Reproduced from the Economist, originally from Thomas Picketty's Capital in the Twenty-first Century
It is difficult to overstate the geopolitical impact of the destruction of European capital during the World Wars. Note that the graph here is capital as a share of national income. The European countries represented are now back to pre-war levels, and higher than the U.S., but it's the rate of capital loss (and the implied shock) that is most salient.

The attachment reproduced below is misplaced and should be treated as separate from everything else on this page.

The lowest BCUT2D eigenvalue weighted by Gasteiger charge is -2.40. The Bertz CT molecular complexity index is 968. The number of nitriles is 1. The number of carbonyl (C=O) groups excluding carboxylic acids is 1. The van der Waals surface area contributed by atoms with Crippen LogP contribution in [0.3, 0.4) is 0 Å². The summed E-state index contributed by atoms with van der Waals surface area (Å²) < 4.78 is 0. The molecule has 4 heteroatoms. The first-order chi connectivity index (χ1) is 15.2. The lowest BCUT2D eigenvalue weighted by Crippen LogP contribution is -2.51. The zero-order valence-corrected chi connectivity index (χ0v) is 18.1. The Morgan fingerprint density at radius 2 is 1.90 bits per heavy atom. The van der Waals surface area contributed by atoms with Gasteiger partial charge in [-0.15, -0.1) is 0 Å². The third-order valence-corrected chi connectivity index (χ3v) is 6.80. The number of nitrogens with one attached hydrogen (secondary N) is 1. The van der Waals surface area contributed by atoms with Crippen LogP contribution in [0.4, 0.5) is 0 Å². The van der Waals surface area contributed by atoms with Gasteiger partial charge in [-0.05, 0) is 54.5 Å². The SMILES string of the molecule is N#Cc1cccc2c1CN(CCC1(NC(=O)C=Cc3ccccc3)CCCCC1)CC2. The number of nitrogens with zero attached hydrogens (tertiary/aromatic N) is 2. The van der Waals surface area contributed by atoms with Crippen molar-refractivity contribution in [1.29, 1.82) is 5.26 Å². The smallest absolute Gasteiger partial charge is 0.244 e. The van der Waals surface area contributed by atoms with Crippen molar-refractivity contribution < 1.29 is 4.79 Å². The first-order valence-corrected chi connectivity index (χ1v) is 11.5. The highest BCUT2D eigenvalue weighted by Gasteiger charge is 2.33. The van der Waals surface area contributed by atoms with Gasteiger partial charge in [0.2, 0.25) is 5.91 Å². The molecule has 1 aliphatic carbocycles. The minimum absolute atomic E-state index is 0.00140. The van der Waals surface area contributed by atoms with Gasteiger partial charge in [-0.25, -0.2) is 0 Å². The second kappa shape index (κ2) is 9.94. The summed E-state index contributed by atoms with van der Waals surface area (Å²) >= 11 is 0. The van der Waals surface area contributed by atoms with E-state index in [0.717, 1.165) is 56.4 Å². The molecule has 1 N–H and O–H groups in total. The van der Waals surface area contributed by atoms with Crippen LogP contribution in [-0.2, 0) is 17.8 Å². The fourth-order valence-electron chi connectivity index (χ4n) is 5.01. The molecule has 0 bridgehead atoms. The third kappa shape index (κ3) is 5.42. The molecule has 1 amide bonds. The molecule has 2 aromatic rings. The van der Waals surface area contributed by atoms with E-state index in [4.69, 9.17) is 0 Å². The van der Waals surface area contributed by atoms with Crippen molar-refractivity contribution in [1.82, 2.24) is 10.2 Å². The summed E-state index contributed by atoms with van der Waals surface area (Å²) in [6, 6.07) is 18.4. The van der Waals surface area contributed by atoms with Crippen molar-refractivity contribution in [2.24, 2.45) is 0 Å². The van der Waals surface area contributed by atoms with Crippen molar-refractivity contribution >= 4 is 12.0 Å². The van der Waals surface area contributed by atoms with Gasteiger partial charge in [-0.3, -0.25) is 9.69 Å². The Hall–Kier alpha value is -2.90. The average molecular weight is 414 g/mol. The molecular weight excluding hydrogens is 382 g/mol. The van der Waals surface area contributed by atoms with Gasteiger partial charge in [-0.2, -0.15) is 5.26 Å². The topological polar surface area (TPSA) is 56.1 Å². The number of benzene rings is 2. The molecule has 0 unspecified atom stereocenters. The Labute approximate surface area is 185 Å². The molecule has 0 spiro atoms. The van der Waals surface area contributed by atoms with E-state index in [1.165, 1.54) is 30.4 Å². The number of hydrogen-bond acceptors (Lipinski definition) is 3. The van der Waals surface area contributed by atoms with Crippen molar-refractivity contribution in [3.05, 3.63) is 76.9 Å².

As with most things, America's narrative of its own success is more complicated than boosters or detractors would claim. One factor that absolutely helped the U.S. surpass its competition was that it is on a separate continent than its competition, so when wars broke out, they flattened each other twice in less than half a century, leaving the U.S. mainland unscathed. (Even Australia came in for worse treatment in the Second World War with repeated Japanese bombing runs on the mainland.) Probably because this was mostly the result of geopolitical good luck rather than any decisions America's leadership made, or America's cultural values or institutions, this part of the narrative is grossly under-emphasized.